Much has been written about Saudi Arabia’s suite of gigaprojects and the potential on offer for the project logistics community. However, there have been nagging doubts that the sheer scale of development, and the costs involved, could see the scope reined in somewhat. 


In November 2023, multipurpose shipping line Chipolbrok delivered wind turbines to the port of NEOM in northwest Saudi Arabia for NEOM Green Hydrogen Company (NGHC). NGHC is building the world’s largest green hydrogen plant located in Oxagon (NEOM’s reimagined industrial city).

There have already been a series of eye-catching moves and developments in support of Saudi Arabia’s Vision 2030 strategy to diversify its economy away from its oil and fossil fuels. However, a recent report from Bloomberg indicates that the country’s rulers could scale back the overall size Neom – a massive urban development in the desert

The government originally intended for 1.5 million people to live at The Line, a futuristic eco-city, by 2030. Officials now expect roughly 300,000 residents in situ by that point. The USD1.5 trillion development, if realised in full, would span 170 km along the Saudi coastline. The source suggests that just 2.4 km would be built by the end of the decade and that medium-term ambitions had been “scaled back”.

In February 2024, freight forwarder DSV and Neom obtained the relevant regulatory approvals to form its USD10 billion exclusive joint venture to support the development of projects taking place as part of the Saudi Arabian giga-project.  The partnership focuses on providing logistics services for Neom in the coming years. Under the agreement, the joint venture said it will provide end-to-end supply chain management, development and investments in transport and logistics assets and infrastructure as well as transport and delivery of goods and materials within NEOM.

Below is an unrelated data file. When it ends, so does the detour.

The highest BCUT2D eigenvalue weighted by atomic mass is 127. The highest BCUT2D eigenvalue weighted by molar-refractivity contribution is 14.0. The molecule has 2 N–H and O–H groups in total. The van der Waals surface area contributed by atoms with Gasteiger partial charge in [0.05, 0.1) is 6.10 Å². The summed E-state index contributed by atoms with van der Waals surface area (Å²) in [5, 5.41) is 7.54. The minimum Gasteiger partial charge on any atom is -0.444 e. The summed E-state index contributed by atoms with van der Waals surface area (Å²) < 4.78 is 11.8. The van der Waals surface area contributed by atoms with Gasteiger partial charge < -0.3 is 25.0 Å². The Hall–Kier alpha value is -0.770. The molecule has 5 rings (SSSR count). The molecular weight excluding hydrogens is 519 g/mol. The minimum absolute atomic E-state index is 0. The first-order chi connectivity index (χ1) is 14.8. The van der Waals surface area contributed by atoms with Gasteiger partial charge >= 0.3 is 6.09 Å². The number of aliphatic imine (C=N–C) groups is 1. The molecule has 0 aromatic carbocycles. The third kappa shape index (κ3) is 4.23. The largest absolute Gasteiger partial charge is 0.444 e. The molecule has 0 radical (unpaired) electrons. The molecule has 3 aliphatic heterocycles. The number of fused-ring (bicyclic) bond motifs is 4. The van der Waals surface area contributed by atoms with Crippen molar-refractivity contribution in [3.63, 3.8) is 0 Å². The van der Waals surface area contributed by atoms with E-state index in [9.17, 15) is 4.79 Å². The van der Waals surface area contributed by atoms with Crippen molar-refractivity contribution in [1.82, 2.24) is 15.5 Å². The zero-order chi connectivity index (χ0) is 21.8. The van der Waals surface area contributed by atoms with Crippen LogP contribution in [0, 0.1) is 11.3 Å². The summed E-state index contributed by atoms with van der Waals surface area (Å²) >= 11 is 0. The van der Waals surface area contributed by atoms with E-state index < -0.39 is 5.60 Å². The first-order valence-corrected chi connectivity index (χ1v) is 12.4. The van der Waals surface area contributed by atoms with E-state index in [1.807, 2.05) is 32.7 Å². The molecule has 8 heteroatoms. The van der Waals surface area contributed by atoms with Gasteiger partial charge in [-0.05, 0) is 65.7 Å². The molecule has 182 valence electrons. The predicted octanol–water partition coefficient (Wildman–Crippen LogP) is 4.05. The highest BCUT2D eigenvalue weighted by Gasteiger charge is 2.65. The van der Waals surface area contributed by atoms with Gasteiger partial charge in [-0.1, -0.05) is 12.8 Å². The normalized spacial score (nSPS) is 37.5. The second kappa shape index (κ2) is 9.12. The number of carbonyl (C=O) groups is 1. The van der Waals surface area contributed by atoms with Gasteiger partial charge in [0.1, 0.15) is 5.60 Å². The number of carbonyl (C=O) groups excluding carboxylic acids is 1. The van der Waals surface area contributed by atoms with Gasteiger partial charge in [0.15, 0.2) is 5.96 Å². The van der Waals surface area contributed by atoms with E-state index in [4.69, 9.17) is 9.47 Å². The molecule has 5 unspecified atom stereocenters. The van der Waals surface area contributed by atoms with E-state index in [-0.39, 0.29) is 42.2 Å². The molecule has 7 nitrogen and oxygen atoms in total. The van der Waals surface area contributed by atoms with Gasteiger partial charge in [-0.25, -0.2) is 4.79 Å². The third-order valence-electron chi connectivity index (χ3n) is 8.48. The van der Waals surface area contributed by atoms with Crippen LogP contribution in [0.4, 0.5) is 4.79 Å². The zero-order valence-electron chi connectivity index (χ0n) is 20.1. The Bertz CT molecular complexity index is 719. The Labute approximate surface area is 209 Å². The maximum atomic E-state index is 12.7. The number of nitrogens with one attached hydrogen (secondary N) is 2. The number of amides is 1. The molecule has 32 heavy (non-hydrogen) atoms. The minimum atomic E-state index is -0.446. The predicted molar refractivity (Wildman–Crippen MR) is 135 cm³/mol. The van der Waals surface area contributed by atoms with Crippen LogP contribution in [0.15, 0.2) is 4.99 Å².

Some rationalisation of project scopes and timelines in Saudi Arabia is to be expected, as is often the case with most long-term major capital expenditures. Nevertheless, the diverse nature of projects under development in Saudi Arabia and the wider GCC region should give the project logistics community comfort that there will be plenty of work to keep them occupied.

Speaking in HLPFI’s March/April 2024 Middle East report Steffen Behrens, president, Middle East at project forwarder deugro, said: “There are still the traditional oil and gas activities but also renewables are in the mix,” adding that there are new upcoming hydrogen that are in the planning phases all across the GCC. “At the same time we are already executing the largest hydrogen project in the world in Saudi Arabia.”

Ryan Foley, ceo of DHL Industrial Projects, also highlighted recent strong performance in Saudi Arabia. “We invested EUR30 million (USD33 million) over the last couple of years to establish three gateways in Riyadh, Dammam and Jeddah to be ready and set up for the projects and we formed a joint venture company with Saudi Aramco in order to support its business and where it is heading.”

He noted that it is not just one sector generating work. “Just look at some of the wind projects in Saudi Arabia… mining projects are also coming back. We built aluminium smelters there a few years ago and have been involved in mining there for a while. But there is also solar, semi-conductor activities, oil and gas. It is all happening, and across the region.”